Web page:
The original, glorious Art Deco interior has been restored; the beautiful umber and cream paintwork is being reinstated. The comfort level has soared, fitting the train for superb dining as well as making it a delight to the eye. Half-a-saloon is now a kitchen, in combination with that in the First Class Car Doris. Soon the pleasure of seeing the Brighton Belle whining elegantly through the Sussex countryside will return, and it will be available for charter and days out across the whole third-rail system.

There is a substantial demand for pleasant days out by rail; the Pullman comfort of Brighton Belle certainly enables that. The kitchens and the staff on board will offer top-quality dining, whilst the train glides smoothly through the Garden of Kent, the Sussex Weald or the glories of Thanet, taking the guests for a memorable visit to one of a huge variety of venues.

It is a feature of this train that it can reverse direction within moments; it will fit neatly in to almost any station. Although it takes its power from the third rail, it is also able to be pushed or pulled by a locomotive, and so excursions to anywhere on the system are practical.

A range of Pullman days out will be offered, with the emphasis on relaxation, comfort and fine dining. The train may also be chartered – and what a superb private event this unique and elegant conveyance will make. Today people value luxury days out, and it is something about the quality of comfort and traditional service that we shall offer that will allow this train to come back to a big welcome when it is placed in service – hopefully in 2019-20.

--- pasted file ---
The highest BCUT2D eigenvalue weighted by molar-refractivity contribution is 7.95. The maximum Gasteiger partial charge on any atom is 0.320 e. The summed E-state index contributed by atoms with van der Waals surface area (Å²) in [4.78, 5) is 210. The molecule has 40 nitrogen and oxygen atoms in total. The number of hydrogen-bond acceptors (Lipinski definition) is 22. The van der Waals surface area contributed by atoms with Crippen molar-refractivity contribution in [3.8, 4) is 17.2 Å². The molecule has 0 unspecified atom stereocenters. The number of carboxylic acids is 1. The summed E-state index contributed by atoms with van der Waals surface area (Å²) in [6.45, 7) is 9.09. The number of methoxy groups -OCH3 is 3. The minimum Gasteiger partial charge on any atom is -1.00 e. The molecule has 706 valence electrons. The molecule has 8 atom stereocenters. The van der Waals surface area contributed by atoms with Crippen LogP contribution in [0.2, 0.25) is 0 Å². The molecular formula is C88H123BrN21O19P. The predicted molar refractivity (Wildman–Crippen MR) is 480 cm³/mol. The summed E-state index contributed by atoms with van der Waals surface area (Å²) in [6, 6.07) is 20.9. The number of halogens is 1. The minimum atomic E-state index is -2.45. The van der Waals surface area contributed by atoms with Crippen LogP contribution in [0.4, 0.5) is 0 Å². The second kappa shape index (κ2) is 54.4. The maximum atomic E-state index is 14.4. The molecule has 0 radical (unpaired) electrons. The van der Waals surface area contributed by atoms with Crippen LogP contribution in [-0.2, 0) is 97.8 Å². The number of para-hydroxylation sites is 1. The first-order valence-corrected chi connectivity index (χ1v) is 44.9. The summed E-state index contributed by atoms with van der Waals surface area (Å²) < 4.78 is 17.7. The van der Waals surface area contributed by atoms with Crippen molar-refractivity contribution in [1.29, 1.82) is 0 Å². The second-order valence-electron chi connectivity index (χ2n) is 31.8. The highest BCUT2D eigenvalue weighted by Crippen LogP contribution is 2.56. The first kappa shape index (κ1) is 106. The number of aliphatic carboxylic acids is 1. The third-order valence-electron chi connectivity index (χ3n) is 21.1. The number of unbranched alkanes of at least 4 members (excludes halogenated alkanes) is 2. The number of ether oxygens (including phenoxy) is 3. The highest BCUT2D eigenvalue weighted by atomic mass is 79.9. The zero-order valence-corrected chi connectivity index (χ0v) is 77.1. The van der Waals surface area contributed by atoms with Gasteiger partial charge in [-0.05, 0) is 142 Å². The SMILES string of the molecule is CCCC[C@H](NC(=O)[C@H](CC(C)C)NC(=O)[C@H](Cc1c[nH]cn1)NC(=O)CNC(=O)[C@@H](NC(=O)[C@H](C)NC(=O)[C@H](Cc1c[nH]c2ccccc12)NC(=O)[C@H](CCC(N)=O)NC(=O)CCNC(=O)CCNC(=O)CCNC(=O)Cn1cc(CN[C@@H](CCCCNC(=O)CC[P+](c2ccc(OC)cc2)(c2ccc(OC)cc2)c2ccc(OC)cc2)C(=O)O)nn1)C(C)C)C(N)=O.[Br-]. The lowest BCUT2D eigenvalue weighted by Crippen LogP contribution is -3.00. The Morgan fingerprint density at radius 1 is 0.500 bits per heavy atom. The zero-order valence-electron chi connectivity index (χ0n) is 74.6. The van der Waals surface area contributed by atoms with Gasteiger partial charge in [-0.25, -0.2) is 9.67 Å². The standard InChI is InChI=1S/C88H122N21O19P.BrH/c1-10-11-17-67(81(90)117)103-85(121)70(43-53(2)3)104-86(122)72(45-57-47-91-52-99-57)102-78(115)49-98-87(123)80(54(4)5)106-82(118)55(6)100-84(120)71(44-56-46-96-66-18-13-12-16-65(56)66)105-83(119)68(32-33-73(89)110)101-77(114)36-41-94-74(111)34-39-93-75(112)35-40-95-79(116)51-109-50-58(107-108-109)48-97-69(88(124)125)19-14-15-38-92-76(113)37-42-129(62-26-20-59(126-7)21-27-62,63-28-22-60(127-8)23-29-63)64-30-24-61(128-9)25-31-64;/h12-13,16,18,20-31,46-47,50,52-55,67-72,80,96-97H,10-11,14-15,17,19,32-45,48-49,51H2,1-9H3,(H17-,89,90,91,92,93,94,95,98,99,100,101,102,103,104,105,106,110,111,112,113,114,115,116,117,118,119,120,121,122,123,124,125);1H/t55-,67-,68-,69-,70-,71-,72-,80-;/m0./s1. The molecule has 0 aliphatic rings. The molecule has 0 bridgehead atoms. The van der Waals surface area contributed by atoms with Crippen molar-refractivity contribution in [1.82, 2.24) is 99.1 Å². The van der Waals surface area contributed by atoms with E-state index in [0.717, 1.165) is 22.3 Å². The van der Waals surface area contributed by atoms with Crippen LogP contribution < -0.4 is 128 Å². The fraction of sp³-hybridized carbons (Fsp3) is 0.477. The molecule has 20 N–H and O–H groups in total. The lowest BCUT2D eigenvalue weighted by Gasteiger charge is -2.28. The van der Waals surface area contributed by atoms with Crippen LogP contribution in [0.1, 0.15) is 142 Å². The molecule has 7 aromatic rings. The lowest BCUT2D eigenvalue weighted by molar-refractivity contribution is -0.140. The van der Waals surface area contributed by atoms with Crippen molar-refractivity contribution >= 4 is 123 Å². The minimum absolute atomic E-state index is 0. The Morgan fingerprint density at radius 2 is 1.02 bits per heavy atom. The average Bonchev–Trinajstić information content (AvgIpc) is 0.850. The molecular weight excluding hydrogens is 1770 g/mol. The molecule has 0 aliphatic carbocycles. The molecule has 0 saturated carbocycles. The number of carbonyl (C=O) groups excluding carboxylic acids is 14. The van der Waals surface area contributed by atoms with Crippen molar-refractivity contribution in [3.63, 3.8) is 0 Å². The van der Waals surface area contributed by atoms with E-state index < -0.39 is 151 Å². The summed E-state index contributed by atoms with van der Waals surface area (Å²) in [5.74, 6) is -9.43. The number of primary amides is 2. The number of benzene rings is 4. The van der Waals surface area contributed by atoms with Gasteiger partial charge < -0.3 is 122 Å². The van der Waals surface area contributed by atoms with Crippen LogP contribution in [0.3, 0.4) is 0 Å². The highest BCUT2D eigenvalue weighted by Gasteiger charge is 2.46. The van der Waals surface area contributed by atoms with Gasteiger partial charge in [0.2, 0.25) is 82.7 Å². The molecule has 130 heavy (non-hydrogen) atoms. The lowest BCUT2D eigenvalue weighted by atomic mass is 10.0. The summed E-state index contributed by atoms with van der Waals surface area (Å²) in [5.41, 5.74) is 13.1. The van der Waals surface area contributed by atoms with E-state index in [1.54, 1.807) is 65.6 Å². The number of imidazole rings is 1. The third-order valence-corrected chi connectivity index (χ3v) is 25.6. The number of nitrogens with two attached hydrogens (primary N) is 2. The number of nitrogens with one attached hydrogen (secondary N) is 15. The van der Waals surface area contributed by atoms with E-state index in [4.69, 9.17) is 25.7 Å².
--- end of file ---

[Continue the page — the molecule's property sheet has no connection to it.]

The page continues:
The eventual train capacity will be over 170, but initially the train will be launched with 4 cars and just under 100 places. All the wide, thick velvet seats have deep, sprung cushions, with the Car Doris offering individual armchairs of great comfort. When you see this superb train glide past in stately fashion, with its gleaming umber and cream Pullman livery, there can be only one result – you will just have to go for a day out on the Brighton Belle – the Queen of Electric Trains.

If you would like to contribute to the restoration, we would really welcome your cash contribution for you to become a ‘Friend’. Please see the section market ‘donate’. If you would like to visit the train before it goes to Eastleigh for testing, then note that Friends will most likely be invited for a visit next year.

The project to restore the Brighton Belle to the British mainline is the largest and most complex heritage rail restoration project underway in the UK. It was launched by the 5BEL Trust, a registered UK charity, in June 2009. 
 
The Brighton Belle was the most famous electric train in the world, running each day between London and Brighton between 1933 and 1972. The quality of the accommodation puts today’s First Class carriages in the shade, with each car individually designed by a different leading British design house. It was – and will be again – the leading icon of the Art Deco period. Our aim is to have this wonderful train running on the mainline for many years so that future generations can enjoy an authentic 1930’s travel experience.
The Trustees:
Denis Dunstone [Chair], Stephen Baxter, Mike Hart OBE, Douglas Lindsay, Stephen Murfitt, Gordon Rushton,   Stuart Wilkinson. 
 
Vice President:
Jim Kay
 
The Team:
Marketing Director: Gordon Rushton
Finance Director: Stephen Baxter
Legal Matters: Stephen Murfitt
Heritage Advisor: Antony Ford
Archivist: Terry Bye
Accountant: Tanya Romyn
 
Engineers:
W. H. Davis Ltd
 
Design & Compliance:
Pindari Ltd
 
Project Management:
Chris Squires 
 
Legal Advisers:
RadcliffesLeBrasseur